“Another temple?!” Everyone groaned. It seemed that if we weren’t eating, we were visiting temples. We loved Kyoto, but we were almost templed out. There are so many to see, all unique, all wonderful. There are just too many. Even I was a little leary that the Otagi wasn’t going to live up to my expectations. How different could it be? I’d first found a mention of the temple on one of the many blogs I read trying to keep up with the unusual things to do in the world, and I’d written it down. I do this a lot, and sometimes I go and sometimes I never get to these special places.
Visiting the Peaceful Otagi Nenbutsu Temple
The Otagi Nenbutsu Temple is located a little out of the way. We drove to it along a pretty canal and some traditional houses. At one point the road was so narrow we weren’t sure if we were still going the best way. We probably weren’t; we were following our self-important, thinks-she’s-hilarious GPS. After a few minutes, though, we pulled up to a small, dirt parking lot next to a creek. There were no other cars there, so already we were a little happier not having to fight yet more crowds.
The entry fee is a mere 300 yen (less than $3.00). As soon as we walked through the gate, we started smiling. We smiled the whole time we were there. I’ve never been to a more fun temple. From our first short walk up to the beginning of the temple to wandering around and investigating every nook and cranny, we smiled. This is because the temple is filled with rakan, which according to the Japan Times, are short and stubby real-life renditions of human characters. Each one has its own personality, and we had the best time trying to find one that we thought could represent us.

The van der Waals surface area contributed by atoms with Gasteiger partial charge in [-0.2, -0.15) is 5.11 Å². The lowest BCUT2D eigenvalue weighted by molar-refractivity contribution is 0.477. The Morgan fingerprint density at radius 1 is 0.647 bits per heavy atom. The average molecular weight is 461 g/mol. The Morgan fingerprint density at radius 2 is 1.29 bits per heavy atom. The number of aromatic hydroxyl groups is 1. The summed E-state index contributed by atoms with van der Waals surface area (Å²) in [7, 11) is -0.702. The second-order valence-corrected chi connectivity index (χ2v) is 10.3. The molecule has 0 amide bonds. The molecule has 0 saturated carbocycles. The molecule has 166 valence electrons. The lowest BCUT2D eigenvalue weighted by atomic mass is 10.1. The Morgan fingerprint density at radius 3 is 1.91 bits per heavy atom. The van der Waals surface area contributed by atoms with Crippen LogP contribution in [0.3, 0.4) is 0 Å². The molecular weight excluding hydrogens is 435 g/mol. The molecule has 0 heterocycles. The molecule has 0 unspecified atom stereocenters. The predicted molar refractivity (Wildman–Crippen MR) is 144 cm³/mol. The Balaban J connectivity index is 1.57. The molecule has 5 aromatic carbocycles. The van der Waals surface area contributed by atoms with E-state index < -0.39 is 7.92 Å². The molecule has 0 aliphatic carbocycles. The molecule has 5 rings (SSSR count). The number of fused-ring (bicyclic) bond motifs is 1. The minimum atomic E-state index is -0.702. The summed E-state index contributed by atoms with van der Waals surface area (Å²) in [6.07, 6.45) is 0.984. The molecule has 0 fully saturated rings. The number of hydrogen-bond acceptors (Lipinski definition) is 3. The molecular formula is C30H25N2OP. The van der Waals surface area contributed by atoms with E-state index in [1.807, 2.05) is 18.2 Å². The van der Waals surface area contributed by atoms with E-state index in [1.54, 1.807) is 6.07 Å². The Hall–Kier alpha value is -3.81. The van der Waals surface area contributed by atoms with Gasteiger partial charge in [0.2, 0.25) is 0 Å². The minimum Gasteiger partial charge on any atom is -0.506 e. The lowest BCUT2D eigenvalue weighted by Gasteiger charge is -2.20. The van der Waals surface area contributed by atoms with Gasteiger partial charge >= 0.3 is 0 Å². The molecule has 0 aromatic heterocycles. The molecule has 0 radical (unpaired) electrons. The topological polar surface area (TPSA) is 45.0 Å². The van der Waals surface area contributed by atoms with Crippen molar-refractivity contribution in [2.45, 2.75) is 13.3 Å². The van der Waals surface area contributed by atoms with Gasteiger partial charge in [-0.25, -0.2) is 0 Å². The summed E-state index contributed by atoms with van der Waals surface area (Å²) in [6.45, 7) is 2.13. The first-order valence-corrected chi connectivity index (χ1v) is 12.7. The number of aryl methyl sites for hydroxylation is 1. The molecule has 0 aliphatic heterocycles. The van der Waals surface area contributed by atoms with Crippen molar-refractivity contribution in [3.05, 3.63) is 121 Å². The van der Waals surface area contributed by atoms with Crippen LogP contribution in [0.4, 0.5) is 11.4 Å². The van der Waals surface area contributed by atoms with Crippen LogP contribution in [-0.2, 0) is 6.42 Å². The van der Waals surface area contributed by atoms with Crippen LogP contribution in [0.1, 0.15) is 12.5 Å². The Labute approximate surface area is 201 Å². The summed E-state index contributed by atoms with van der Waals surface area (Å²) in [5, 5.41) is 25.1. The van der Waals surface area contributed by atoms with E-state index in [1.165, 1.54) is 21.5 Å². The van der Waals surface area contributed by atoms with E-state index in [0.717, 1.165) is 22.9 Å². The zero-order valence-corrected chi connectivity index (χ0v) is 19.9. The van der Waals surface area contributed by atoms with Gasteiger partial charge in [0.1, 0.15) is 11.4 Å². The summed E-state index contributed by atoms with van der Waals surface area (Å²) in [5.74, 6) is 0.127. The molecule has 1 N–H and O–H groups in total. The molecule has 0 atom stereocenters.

Finding Yourself at Otagi Nenbutsu
The little people are everywhere. There are over 1200 of them and even though they are covered in all kinds of moss, they are not older than about 30 years. The Otagi Nenbutsu Temple originally was in a more central location where the Empress Shotoku commissioned it to be built, but was then plagued by disasters like floods and tsunamis so was moved to Arashiyama. When it was moved, the temple invited the people of Japan to donate and even carve their own rakan, so they did and they included things like their cats or sake.
We meandered through the temple grounds finding many rakan that could represent us. That one has a child; I’m a mother. That one has a beard; it looks just like Jim. That one is holding a cat. That one is smiling large. That one is talking on the cell phone. Every one we found was completely different than the one next to it. Although some were in pairs. It was really fun.
I’m not sure how long we spent marveling at the rakan and their personalities, but we finally pulled ourselves away and went back to the hustle and bustle of central Kyoto.
How to get there: A simple bus ride from Kyoto is all it takes. Don’t miss out on this amazing temple.
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